Public Notice Clifton Community Board By-Election 11 February 2020 As a result of the recent bereavement of a community board member, an extraordinary vacancy has occurred in the Clifton Community Board of New Plymouth District Council. Under section 120 of the Local Electoral Act 2001, notice is given that on Wednesday 6 May 2020, a by-election will be held under the single transferable voting electoral system by postal vote for one member of the Clifton Community Board. Nominations Candidates must be nominated on an appropriate nomination paper obtainable during normal business hours from Tuesday 11 February 2020 from: Civic Centre, 84 Liardet Street, New Plymouth Waitara library and service centre, 17 Queen Street, Waitara by phoning 0800 922 822 Clifton Community Board By-Election Nomination Form Nominations of candidates must be in the hands of the electoral officer or an electoral official at the Civic Centre, 84 Liardet Street, New Plymouth no later than 12 noon, Tuesday 10 March 2020. Each nomination must be accompanied by a deposit of $200 GST inclusive (payable by cash, cheque or bank transfer). A candidate may submit a photo and a candidate profile statement with their nomination paper for inclusion with the voting document being sent to electors. An attachment to the nomination paper outlines rules and procedures governing candidate profile statements and photos. Electoral Roll The electoral roll to be used for this by-election closes on Tuesday 10 March 2020 and can be inspected during normal business hours from Tuesday 11 February 2020 at the locations above. Enrolment for inclusion on the Residential Electoral Roll is conducted through the Electoral Commission. Applications for enrolment should be made through your local postal agency. Enrolment for inclusion on the Ratepayer Electoral Roll is conducted through the electoral office of New Plymouth District Council. Applications for enrolment can be made on the prescribed form available from the above sources. Following closure of the roll, the electoral officer may, on application of any person who is or claims to be entitled to be enrolled or any other person or otherwise, make any necessary corrections to the names, addresses, abbreviations, or marks appearing in the electoral roll. Dated at New Plymouth 11 February 2020 Dale Ofsoske, Electoral Officer Independent Election Services Ltd for New Plymouth District Council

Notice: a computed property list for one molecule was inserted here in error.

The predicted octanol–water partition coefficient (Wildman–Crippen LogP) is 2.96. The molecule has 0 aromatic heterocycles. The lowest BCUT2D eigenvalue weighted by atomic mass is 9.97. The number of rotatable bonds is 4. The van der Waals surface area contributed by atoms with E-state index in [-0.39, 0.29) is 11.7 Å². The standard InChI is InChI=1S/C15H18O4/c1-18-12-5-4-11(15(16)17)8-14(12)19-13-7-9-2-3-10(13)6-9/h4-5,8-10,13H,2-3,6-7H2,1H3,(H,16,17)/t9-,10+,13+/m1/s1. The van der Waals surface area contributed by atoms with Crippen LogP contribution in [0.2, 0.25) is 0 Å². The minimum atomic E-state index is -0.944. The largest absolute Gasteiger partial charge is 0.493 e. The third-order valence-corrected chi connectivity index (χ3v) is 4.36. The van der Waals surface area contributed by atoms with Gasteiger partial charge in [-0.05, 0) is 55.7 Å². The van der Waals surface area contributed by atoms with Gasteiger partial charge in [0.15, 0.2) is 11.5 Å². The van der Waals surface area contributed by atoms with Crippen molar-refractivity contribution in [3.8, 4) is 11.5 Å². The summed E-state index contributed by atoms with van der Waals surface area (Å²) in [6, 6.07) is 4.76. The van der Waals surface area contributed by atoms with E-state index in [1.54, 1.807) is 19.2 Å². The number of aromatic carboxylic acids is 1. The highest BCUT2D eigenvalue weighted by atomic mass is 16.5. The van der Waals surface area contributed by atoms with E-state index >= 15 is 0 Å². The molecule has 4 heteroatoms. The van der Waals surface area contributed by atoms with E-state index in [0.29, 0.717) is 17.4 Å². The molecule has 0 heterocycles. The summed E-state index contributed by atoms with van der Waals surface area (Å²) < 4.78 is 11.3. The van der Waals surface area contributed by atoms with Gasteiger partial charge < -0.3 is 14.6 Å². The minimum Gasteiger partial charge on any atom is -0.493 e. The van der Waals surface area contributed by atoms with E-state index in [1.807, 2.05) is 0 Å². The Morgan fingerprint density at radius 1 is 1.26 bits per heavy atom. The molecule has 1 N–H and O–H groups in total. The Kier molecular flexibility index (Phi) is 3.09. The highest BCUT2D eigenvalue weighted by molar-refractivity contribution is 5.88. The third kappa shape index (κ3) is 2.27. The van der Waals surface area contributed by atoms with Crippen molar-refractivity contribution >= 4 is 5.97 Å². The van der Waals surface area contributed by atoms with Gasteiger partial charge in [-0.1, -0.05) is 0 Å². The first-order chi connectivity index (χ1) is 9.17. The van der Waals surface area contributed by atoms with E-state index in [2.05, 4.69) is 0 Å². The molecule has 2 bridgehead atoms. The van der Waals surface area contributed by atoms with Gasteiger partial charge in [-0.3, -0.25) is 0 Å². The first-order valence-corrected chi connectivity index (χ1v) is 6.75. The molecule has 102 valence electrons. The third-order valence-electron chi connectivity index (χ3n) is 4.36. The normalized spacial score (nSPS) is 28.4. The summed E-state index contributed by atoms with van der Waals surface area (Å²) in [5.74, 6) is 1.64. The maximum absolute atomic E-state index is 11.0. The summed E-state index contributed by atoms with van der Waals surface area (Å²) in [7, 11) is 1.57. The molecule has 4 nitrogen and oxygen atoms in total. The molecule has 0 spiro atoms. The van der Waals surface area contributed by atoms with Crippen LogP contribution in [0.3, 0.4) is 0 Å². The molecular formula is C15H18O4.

News Our Work Mangatete Stream Okato Tighter water restrictions for Okato and Inglewood 10 February 2020 High water use, low river flows and continuing dry conditions have led to a ban on using water outdoors in both Inglewood and Okato from today, while the rest of the District is asked to remain Wai Warriors to help save water. The ban means residents can’t use water in their gardens or for cleaning windows or cars and comes as the towns’ waters sources, the Mangatete and Ngatoro streams, continue to run very low. NPDC data for the week ending 2 February reveal Okato residents used one million litres more than for the same period in 2019, up from two to three million litres, and while Inglewood’s use is the same as last year, figures show the town had just 50mm of rainfall in January, that’s 37% of the average monthly rainfall for the township. “We need substantial rain over a decent period before the streams’ flows will rise again. With the long-range forecast predicting just a few showers coming our way it’s vital that Okato and Inglewood residents stop using water outdoors so we can conserve water,” says NPDC Infrastructure Manager David Langford. “The very low levels in the Ngatoro stream are leading to a rise in algae in the stream which affects the taste of water in Inglewood. It’s another key reason why residents should be Wai Warriors and cut down their water use. “For everyone else in the district, water restrictions mean using only hand-held hoses on the odds and evens system – no sprinklers, irrigation systems or unattended hoses are allowed. Even so, we encourage all of NPDC’s water customers to reduce their water consumption as summer continues.” Tips for using ‘grey’ water in the garden Okato and Inglewood residents can still use grey water from washing machines, baths or showers in the garden. Just be careful what detergents you use in your washing machine – read the back of the packet as it usually says if the product is greywater-safe. Putting a bucket in the shower when you use it can also capture water that would otherwise go down the drain. Read more water saving tips, or check out water saving advice from our Three Waters Education Officer Denise Rowland.